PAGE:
*This section is designed to serve as an advisory to people who live in manufactured homes*
Know the age of your home. Know what wind level the home is designed to withstand.
Most of the wind damage viewers see on television involves older homes. Prior to 1976 the homes were built to a patchwork of state, local and voluntary codes. Some were well built; others were not.
Wind resistance levels are printed in the homeowner’s manual as well as on the “data plate” located in each home. Data plates are typically found in the home’s utility room, inside a kitchen cabinet, or similar location.
Verify that your home was installed properly.
The most common reason for wind damage in manufactured homes is improper installation, rather than the structure of the home itself. A manufactured home will perform properly in high winds only if it is properly installed. Determine if a home was installed by a contractor licensed by the SC Manufactured Housing Board (SCMHB.) These installers must undergo training, testing, and be licensed and bonded.
If the home wasn’t installed by a company licensed by the SCMHB, the homeowner should have a licensed installer inspect the set-up of the home. To check the licensing status of an individual or company, call the Manufactured Housing Board at (803) 896-4682.
Do your own inspection.
Manufactured homes are anchored by a series of 10 to 20 large steel anchors, depending on the size of the home. The anchors are connected by metal anchor straps to the heavy steel frame that the house rests on.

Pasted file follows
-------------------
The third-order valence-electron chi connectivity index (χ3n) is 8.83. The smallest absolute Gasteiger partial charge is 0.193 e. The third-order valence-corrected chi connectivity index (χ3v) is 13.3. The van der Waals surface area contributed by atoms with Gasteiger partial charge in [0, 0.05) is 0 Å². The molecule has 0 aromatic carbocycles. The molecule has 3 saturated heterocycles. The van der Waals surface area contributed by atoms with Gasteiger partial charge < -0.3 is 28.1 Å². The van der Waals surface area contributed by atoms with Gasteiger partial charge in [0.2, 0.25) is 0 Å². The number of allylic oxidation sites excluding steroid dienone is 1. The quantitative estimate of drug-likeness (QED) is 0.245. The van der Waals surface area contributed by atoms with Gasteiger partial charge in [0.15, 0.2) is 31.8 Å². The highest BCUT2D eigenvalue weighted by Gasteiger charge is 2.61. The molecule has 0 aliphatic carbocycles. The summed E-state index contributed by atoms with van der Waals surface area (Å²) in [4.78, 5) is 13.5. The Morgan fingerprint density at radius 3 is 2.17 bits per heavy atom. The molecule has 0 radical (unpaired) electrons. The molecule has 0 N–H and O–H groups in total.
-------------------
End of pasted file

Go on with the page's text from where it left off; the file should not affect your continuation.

Inspect each anchor strap beneath your home to be certain that there is no slack or play in the strap. Check also for rusted straps and have these replaced. Also, check for signs of movement in the anchors themselves. These inspections are particularly important the first six months after the home is installed (due to settling) and after a storm.
Anchor straps can be tightened with a socket, ratchet and an adjustable wrench, but most consumers will want to leave the replacement of straps and resetting of anchors to a professional.
Finally, remember that of course even the best-prepared homeowners should evacuate their homes when local authorities recommend evacuation — regardless of whether their house is site-built or factory-built. Ignoring warnings and evacuation notices puts homeowners at needless risk.